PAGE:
How do we explain evil to a Unitarian Universalist?


(Amanda Newquist) #1

A colleague and friend of mine is a Unitarian Universalist and we recently had an interesting conversation about the human condition. We were discussing one of the recent shootings in the U.S. and reflecting on several of the violent acts committed this year, including the synagogue shooting in Pittsburgh.
She said the only way she can cope with her sadness is to believe that everyone is born as a good person, and environmental factors (how they are “nurtured”) ultimately triggers these people to act violently. I told her that I believe we are all born with an evil/sinful nature and she was completely shocked. I even felt that I lost some of her respect for believing something that seems hopeless.

I’ve briefly read about Unitarian Universalism and it seems they draw their beliefs from a variety of sources. Here are six sources posted on their website:

We receive inspiration for our lives from a variety of wisdom sources:

  • Direct experience of that transcending mystery and wonder, affirmed in all cultures, which moves us to a renewal of the spirit and an openness to the forces which create and uphold life
  • Words and deeds of prophetic women and men which challenge us to confront powers and structures of evil with justice, compassion, and the transforming power of love
  • Wisdom from the world’s religions which inspires us in our ethical and spiritual life
  • Jewish and Christian teachings which call us to respond to God’s love by loving our neighbors as ourselves
  • Humanist teachings which counsel us to heed the guidance of reason and the results of science, and warn us against idolatries of the mind and spirit
  • Spiritual teachings of earth-centered traditions which celebrate the sacred circle of life and instruct us to live in harmony with the rhythms of nature

Does anyone have experience or knowledge about this belief system? Any advice for how to explain evil?


(SeanO) #2

@Amanda_Newq Does your friend believe in God? In Jesus? In the Bible as God’s Word? The answers to those questions could change the right way to approach the issue.

I think a simple definition of evil with reference to God that may not be as immediately off putting to them would be: evil is the result of loving self more than God and others less than self.

Here is a video from Os Guiness that goes through eastern, naturalistic and Christian views of evil - it may be helpful in framing the discussion.


(Amanda Newquist) #3

Thank you, @SeanO for that definition of evil - that’s very helpful. My friend does not believe in Jesus or the Bible so it’s difficult to explain these concepts without using verses.

The youtube video helps as well. I liked his comment about weeping and sadness regarding events that happen in the world, and how our sadness reflects God’s heart – “it should have been otherwise.” But, does this imply that God made a mistake? As a Christian, I can trust God’s sovereignty and his goodness, but my friend doesn’t have that trust. How do we explain that God did not make a mistake when he created the universe and evil occurred as a result?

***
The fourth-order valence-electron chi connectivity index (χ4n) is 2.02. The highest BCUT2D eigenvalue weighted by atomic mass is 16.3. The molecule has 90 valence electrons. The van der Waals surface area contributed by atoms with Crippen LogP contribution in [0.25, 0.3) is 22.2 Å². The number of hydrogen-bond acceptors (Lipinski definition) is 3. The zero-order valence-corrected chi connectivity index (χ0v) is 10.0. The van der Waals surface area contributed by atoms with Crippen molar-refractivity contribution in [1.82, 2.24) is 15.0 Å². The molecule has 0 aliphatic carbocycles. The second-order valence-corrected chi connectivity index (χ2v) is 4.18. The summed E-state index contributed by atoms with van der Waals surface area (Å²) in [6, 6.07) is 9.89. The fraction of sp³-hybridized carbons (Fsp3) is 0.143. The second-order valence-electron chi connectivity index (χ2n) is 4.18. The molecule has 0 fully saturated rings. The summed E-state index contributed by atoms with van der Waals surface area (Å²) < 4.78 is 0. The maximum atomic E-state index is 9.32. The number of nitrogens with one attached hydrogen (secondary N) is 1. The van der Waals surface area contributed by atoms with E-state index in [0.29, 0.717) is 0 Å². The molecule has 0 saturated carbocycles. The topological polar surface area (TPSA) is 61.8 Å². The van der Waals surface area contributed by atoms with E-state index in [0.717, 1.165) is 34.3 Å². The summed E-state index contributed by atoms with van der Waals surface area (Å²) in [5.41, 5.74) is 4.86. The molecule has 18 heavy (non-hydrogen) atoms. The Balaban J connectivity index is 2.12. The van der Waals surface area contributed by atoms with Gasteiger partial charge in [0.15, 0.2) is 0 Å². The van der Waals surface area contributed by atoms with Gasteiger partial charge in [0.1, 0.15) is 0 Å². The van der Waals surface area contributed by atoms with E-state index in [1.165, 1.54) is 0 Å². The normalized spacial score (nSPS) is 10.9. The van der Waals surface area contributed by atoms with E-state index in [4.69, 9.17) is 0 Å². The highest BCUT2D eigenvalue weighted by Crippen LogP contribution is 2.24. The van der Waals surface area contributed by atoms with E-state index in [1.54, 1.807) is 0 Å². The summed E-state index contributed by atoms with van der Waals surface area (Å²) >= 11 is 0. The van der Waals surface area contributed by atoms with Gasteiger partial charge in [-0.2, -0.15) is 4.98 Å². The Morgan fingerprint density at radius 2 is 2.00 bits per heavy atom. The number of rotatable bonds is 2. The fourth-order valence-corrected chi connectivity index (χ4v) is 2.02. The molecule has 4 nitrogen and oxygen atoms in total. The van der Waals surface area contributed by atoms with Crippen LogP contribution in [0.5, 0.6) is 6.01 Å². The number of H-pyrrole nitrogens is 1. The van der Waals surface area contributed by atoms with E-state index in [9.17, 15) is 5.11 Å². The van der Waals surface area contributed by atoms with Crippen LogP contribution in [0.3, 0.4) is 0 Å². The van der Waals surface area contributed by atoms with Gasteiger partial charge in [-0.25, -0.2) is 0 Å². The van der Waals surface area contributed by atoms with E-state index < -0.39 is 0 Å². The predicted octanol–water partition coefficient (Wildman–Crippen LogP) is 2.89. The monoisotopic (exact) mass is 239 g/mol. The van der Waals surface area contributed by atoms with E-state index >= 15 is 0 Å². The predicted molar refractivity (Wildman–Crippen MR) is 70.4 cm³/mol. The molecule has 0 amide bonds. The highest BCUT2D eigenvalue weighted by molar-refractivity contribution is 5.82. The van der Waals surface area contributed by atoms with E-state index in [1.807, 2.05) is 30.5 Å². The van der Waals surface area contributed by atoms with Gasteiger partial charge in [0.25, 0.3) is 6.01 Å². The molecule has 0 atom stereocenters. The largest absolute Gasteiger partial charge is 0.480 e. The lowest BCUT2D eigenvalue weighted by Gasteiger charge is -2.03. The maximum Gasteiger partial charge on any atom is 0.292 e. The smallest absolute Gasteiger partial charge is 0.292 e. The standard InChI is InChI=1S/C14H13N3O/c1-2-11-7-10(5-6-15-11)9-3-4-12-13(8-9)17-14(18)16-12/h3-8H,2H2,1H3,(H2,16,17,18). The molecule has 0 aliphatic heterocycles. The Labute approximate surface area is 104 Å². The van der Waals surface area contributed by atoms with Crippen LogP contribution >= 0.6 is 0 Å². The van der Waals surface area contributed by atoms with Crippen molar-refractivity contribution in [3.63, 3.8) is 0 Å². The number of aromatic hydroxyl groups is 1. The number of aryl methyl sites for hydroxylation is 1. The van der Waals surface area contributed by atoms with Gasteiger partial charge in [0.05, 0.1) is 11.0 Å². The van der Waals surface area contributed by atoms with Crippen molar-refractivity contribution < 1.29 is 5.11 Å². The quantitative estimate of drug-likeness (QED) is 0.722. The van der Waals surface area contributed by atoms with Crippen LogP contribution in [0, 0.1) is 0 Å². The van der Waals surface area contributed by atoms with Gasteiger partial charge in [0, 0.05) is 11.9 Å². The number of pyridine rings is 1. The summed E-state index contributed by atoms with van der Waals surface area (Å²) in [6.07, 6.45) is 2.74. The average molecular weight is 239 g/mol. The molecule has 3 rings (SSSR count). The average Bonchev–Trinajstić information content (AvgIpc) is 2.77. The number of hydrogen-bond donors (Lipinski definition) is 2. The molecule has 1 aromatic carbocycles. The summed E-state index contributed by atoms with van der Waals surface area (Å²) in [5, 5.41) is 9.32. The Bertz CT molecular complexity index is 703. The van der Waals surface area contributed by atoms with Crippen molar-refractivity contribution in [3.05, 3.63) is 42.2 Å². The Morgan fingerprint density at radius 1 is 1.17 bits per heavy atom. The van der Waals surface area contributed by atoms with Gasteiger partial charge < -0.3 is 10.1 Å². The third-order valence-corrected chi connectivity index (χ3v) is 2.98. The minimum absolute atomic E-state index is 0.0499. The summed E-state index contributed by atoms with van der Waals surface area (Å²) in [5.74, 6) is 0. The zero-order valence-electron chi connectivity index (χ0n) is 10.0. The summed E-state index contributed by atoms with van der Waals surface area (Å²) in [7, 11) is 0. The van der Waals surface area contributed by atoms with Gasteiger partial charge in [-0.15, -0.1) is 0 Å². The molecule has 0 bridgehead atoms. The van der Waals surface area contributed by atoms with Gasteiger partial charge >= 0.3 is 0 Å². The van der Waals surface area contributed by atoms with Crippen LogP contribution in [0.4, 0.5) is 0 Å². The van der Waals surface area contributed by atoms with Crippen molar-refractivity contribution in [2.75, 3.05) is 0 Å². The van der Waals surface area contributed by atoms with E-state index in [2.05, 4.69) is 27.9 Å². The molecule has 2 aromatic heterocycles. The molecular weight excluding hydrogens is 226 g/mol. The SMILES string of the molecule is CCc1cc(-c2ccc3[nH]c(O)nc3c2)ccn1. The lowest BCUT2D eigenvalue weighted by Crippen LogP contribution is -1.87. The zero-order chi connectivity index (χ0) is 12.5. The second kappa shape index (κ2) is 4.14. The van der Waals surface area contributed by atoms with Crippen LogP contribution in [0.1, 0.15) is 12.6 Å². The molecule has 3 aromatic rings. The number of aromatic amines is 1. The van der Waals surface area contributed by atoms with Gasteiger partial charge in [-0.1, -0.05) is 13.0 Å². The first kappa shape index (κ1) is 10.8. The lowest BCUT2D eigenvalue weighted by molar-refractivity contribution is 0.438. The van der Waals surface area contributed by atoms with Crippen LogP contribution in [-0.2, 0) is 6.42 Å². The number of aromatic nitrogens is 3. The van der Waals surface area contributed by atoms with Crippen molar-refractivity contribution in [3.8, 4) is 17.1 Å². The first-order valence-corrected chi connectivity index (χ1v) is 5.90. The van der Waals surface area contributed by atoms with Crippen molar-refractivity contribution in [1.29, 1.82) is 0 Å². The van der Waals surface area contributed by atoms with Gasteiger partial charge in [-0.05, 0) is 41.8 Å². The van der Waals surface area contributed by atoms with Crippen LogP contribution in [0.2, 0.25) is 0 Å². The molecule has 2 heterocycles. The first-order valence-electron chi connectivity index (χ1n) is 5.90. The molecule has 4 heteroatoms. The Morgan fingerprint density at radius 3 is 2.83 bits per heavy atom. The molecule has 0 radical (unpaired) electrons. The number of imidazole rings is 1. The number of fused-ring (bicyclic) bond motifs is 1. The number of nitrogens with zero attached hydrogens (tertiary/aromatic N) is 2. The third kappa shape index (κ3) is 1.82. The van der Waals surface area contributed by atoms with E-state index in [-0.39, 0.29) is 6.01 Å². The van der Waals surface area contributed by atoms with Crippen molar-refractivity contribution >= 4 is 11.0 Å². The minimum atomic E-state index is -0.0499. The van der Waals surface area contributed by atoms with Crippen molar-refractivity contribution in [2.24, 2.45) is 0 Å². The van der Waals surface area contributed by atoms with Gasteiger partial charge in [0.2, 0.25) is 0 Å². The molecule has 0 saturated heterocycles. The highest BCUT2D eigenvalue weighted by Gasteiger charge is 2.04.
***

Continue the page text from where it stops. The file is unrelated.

(SeanO) #4

@Amanda_Newq I think one approach is to recognize that Christ was not God’s plan B - Christ is God’s plan A. God created us knowing that we would fall and yet He considered it worth creating us. That means God must believe that the suffering is worth it.

Now, to say that God is wrong we must say we know 100% for sure that God could not possibly have a good reason for allowing evil / suffering. Tim Keller made this point - but I can’t find the quote. None of us can support such a sweeping claim.

The real question is can we trust God? God had a plan to deal with evil and suffering - Jesus. Can we trust God’s heart in allowing suffering? I think that is a resounding yes!

So, here are some things to keep in mind when pondering this question.

  • God is not distant from our suffering - He has come near in Christ
  • Christ was not God’s 2nd plan - God planned from eternity past to send Christ into the world
  • our sufferings are nothing compared to the glory for those who trust in Christ - suffering and evil are only temporary
  • Christ is proof that God loves us and we can trust Him

Ephesians 3:10-13 - His intent was that now, through the church, the manifold wisdom of God should be made known to the rulers and authorities in the heavenly realms, 11 according to his eternal purpose that he accomplished in Christ Jesus our Lord. 12 In him and through faith in him we may approach God with freedom and confidence. 13 I ask you, therefore, not to be discouraged because of my sufferings for you, which are your glory.

Romans 8:18 - I consider that our present sufferings are not worth comparing with the glory that will be revealed in us.

Romans 5:8 - But God demonstrates his own love for us in this: While we were still sinners, Christ died for us.

Here Tim Keller makes the point about God and suffering I was referring to - near the end of the video:


Gods will and love when bad things happen to "good" people